For Canada and Canadians to thrive in a global economy, we need a culture of excellence, innovation and productivity that is the envy of the world. But unfortunately, we lag far behind in one of the fundamentals that would give us that culture – research and development.
The good news is that last year, when Industry Canada unveiled its Innovation Strategy, it set out an exciting and ambitious roadmap that would see us emerge as one of the world’s leading information economies by the year 2010.
It’s an ambitious goal because we are starting from a point at which Canada isn’t even among the world’s top 10 in spending on research and development, and there seems to be no mood among policy makers for dramatic increases in R&D spending. Faced with that reality, clearly the best way to develop knowledge, and a knowledge-based economy, is to encourage public-private partnerships.
Specifically, moving Canadians towards a culture of excellence, innovation and productivity requires a commitment to three-way collaborative research agreements. In fact, I’d argue that such tripartite public-private partnerships are a more effective way to develop commercial knowledge, innovation and productivity gains than a simple massive funding handout would be, as they are more focused on a provably commercial outcome.
While I don’t want to discourage policy makers from boosting R&D spending, which is still a critical piece of the Innovation Strategy, collaborative research is the best way to transfer and generate knowledge. Simply put, Canadian industry, academia and governments must make a concerted effort to engage in greater collaboration if the Canadian economy is to thrive in the 21st century.
Clearly, the IT industry in Canada has a leading role to play in this journey. It is well recognized that this industry is a primary engine of economic growth and a source of substantial Canadian revenue. Industry Canada’s October 2001 data estimate shows revenues in the Information and Communication Technologies Sector in Canada at $122.5 billion, with software and computer services representing almost 23 per cent of this amount, or $28.1 billion.
Fortunately, we already have successful models for engaging in this three-way collaboration, whether it be through government agencies, such as the National Sciences and Engineering Research Council of Canada (NSERC) or Communications and Information Technology Ontario (CITO), or through industry-sponsored collaborative models.
In an industry-sponsored collaborative model, industry can take the lead in defining the research program and open its development environments, technology and proprietary software to academic researchers, who, in turn, often benefit from additional government research dollars.
Through this model of collaboration, leading edge technology has been incorporated into IT produced in Canada that is then sold to the worldwide market. It creates jobs for Canadians, promotes Canada as a top research country, and provides opportunities for our leading students and professors to continue their research in Canada.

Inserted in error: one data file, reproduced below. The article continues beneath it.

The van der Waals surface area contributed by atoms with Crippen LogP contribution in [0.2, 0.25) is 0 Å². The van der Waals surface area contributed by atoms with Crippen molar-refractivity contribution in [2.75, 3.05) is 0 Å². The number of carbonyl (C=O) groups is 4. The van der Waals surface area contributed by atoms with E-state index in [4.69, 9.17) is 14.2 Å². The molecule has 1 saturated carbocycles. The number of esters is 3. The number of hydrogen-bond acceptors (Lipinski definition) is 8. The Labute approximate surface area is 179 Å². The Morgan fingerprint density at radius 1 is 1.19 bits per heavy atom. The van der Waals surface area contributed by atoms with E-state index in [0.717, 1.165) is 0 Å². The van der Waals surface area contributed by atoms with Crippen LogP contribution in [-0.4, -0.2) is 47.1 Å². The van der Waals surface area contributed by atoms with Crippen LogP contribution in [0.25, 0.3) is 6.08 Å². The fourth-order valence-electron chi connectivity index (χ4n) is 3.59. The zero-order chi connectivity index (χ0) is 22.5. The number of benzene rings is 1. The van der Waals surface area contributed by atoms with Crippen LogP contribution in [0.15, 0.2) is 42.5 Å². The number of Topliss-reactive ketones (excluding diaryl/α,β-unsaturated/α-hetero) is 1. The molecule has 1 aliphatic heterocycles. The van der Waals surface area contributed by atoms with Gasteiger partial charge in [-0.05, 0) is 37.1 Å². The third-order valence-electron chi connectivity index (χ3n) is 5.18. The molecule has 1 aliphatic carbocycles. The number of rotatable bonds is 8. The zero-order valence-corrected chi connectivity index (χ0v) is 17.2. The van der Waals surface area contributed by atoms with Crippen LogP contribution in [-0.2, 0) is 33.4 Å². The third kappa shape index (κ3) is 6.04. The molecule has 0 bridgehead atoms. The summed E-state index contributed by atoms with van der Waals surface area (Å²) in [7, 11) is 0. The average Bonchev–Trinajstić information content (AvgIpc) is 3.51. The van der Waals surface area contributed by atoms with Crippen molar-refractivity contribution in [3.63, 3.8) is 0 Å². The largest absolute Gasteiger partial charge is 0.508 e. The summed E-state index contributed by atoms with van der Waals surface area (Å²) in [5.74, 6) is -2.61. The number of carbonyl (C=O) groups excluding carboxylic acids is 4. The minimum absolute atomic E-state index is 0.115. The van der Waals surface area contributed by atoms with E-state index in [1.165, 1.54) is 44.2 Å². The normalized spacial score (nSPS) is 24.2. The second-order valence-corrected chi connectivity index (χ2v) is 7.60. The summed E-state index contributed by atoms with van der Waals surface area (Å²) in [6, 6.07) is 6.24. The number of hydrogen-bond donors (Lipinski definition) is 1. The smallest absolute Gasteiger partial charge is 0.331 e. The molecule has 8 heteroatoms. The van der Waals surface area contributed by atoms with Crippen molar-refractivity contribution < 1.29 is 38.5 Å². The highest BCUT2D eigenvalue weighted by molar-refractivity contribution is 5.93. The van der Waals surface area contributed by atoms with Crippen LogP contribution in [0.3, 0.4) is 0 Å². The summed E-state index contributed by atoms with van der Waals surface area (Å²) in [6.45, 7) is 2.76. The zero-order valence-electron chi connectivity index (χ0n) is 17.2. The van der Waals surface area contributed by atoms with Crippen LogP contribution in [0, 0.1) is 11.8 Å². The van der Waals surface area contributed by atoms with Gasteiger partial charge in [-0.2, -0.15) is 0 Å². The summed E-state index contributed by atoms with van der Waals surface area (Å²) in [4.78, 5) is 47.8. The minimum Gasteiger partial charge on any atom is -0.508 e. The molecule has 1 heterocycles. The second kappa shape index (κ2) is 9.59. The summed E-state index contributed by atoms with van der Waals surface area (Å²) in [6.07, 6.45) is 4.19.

Three-way collaborative research truly is a win-win-win proposition. Academic partners gain access to “industrial strength” software and technology, and gain experience working with deployed products that solve real customer problems. In short, they are able to operate in a research environment that would be impossible to duplicate outside this collaborative model.
Canadian companies benefit from having first class academic resources focused on accelerating the flow of innovative ideas into commercially viable products. With today’s financial uncertainty in the communications and information technology sectors, collaborative research can help Canadian companies leverage limited R&D dollars as they pilot and create leading-edge technology.
Canadian government agencies see their funding applied to Canadian IT research that keeps top researchers in Canada, and ensures that the next wave of Canadian employees are highly skilled. Their investment in R&D accelerates the flow of innovative ideas, and creates new jobs through the creation of new spinoff companies and new products for existing Canadian IT companies.
Once the collaborative model gets rolling and partners begin to reap tangible benefits from their cooperative efforts, it creates the impetus for even greater collaboration. We’ve got the ball rolling, but to remain competitive we’ve got to get it snowballing. We, as Canadians, must engage in more partnerships – partnerships that tap into the knowledge and expertise within our academic institutions; partnerships that enable our companies to be the first to bring leading-edge products to market; and partnerships that help our governments focus on their innovation agendas.
By delivering continued innovation and productivity through these partnerships with academia and government, the Canadian IT industry can play an important role in forging a bright future for Canadians.
Hershel Harris is the director of the IBM Toronto Software Lab.